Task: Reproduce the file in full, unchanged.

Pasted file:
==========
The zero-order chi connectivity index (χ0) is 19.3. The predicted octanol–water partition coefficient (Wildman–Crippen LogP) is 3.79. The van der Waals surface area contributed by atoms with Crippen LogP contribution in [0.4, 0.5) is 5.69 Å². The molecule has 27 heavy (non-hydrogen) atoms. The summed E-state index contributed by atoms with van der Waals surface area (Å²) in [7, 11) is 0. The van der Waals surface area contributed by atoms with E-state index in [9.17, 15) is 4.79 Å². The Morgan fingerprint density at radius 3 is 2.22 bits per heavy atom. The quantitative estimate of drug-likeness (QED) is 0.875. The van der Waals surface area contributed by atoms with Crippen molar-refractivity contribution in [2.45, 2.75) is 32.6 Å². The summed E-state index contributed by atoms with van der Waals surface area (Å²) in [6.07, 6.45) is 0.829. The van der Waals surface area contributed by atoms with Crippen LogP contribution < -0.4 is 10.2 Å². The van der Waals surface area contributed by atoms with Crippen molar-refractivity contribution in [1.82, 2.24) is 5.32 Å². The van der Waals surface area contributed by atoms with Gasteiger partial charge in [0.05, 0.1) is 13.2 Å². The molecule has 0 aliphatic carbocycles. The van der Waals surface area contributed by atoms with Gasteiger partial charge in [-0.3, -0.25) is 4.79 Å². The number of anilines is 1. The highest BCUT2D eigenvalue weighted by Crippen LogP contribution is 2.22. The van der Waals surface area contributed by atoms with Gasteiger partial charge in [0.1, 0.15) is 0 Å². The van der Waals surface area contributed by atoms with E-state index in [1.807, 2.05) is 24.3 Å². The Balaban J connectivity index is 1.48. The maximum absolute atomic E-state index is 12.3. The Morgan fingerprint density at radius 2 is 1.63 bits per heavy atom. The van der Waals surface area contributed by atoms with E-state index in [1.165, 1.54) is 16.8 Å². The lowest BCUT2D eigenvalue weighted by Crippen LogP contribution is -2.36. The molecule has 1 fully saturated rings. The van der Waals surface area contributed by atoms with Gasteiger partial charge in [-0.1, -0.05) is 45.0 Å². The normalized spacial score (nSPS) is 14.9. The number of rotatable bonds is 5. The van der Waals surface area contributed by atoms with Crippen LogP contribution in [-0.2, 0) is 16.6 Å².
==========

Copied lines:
The zero-order chi connectivity index (χ0) is 19.3. The predicted octanol–water partition coefficient (Wildman–Crippen LogP) is 3.79. The van der Waals surface area contributed by atoms with Crippen LogP contribution in [0.4, 0.5) is 5.69 Å². The molecule has 27 heavy (non-hydrogen) atoms. The summed E-state index contributed by atoms with van der Waals surface area (Å²) in [7, 11) is 0. The van der Waals surface area contributed by atoms with E-state index in [9.17, 15) is 4.79 Å². The Morgan fingerprint density at radius 3 is 2.22 bits per heavy atom. The quantitative estimate of drug-likeness (QED) is 0.875. The van der Waals surface area contributed by atoms with Crippen molar-refractivity contribution in [2.45, 2.75) is 32.6 Å². The summed E-state index contributed by atoms with van der Waals surface area (Å²) in [6.07, 6.45) is 0.829. The van der Waals surface area contributed by atoms with Crippen LogP contribution < -0.4 is 10.2 Å². The van der Waals surface area contributed by atoms with Crippen molar-refractivity contribution in [1.82, 2.24) is 5.32 Å². The van der Waals surface area contributed by atoms with Gasteiger partial charge in [0.05, 0.1) is 13.2 Å². The molecule has 0 aliphatic carbocycles. The van der Waals surface area contributed by atoms with Gasteiger partial charge in [-0.3, -0.25) is 4.79 Å². The number of anilines is 1. The highest BCUT2D eigenvalue weighted by Crippen LogP contribution is 2.22. The van der Waals surface area contributed by atoms with Gasteiger partial charge in [0.1, 0.15) is 0 Å². The van der Waals surface area contributed by atoms with E-state index in [1.807, 2.05) is 24.3 Å². The Balaban J connectivity index is 1.48. The maximum absolute atomic E-state index is 12.3. The Morgan fingerprint density at radius 2 is 1.63 bits per heavy atom. The van der Waals surface area contributed by atoms with E-state index in [1.165, 1.54) is 16.8 Å². The lowest BCUT2D eigenvalue weighted by Crippen LogP contribution is -2.36. The molecule has 1 fully saturated rings. The van der Waals surface area contributed by atoms with Gasteiger partial charge in [-0.1, -0.05) is 45.0 Å². The normalized spacial score (nSPS) is 14.9. The number of rotatable bonds is 5. The van der Waals surface area contributed by atoms with Crippen LogP contribution in [-0.2, 0) is 16.6 Å².